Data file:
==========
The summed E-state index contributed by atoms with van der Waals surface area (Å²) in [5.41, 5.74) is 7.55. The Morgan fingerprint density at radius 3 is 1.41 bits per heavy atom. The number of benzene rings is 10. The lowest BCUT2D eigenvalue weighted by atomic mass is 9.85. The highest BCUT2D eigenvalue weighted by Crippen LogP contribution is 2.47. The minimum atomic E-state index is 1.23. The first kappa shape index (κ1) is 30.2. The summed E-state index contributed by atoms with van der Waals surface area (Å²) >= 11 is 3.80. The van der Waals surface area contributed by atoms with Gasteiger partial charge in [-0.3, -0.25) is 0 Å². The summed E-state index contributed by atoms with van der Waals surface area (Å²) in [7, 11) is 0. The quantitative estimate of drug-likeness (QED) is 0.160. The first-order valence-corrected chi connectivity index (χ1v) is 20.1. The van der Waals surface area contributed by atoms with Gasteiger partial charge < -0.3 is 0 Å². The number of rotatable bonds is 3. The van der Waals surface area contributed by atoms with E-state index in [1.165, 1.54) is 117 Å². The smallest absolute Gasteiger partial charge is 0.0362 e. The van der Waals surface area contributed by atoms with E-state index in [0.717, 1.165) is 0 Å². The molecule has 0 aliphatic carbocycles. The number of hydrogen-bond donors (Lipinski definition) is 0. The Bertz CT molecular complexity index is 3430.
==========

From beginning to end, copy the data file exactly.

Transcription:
The summed E-state index contributed by atoms with van der Waals surface area (Å²) in [5.41, 5.74) is 7.55. The Morgan fingerprint density at radius 3 is 1.41 bits per heavy atom. The number of benzene rings is 10. The lowest BCUT2D eigenvalue weighted by atomic mass is 9.85. The highest BCUT2D eigenvalue weighted by Crippen LogP contribution is 2.47. The minimum atomic E-state index is 1.23. The first kappa shape index (κ1) is 30.2. The summed E-state index contributed by atoms with van der Waals surface area (Å²) >= 11 is 3.80. The van der Waals surface area contributed by atoms with Gasteiger partial charge in [-0.3, -0.25) is 0 Å². The summed E-state index contributed by atoms with van der Waals surface area (Å²) in [7, 11) is 0. The quantitative estimate of drug-likeness (QED) is 0.160. The first-order valence-corrected chi connectivity index (χ1v) is 20.1. The van der Waals surface area contributed by atoms with Gasteiger partial charge < -0.3 is 0 Å². The number of rotatable bonds is 3. The van der Waals surface area contributed by atoms with E-state index in [1.165, 1.54) is 117 Å². The smallest absolute Gasteiger partial charge is 0.0362 e. The van der Waals surface area contributed by atoms with E-state index in [0.717, 1.165) is 0 Å². The molecule has 0 aliphatic carbocycles. The number of hydrogen-bond donors (Lipinski definition) is 0. The Bertz CT molecular complexity index is 3430.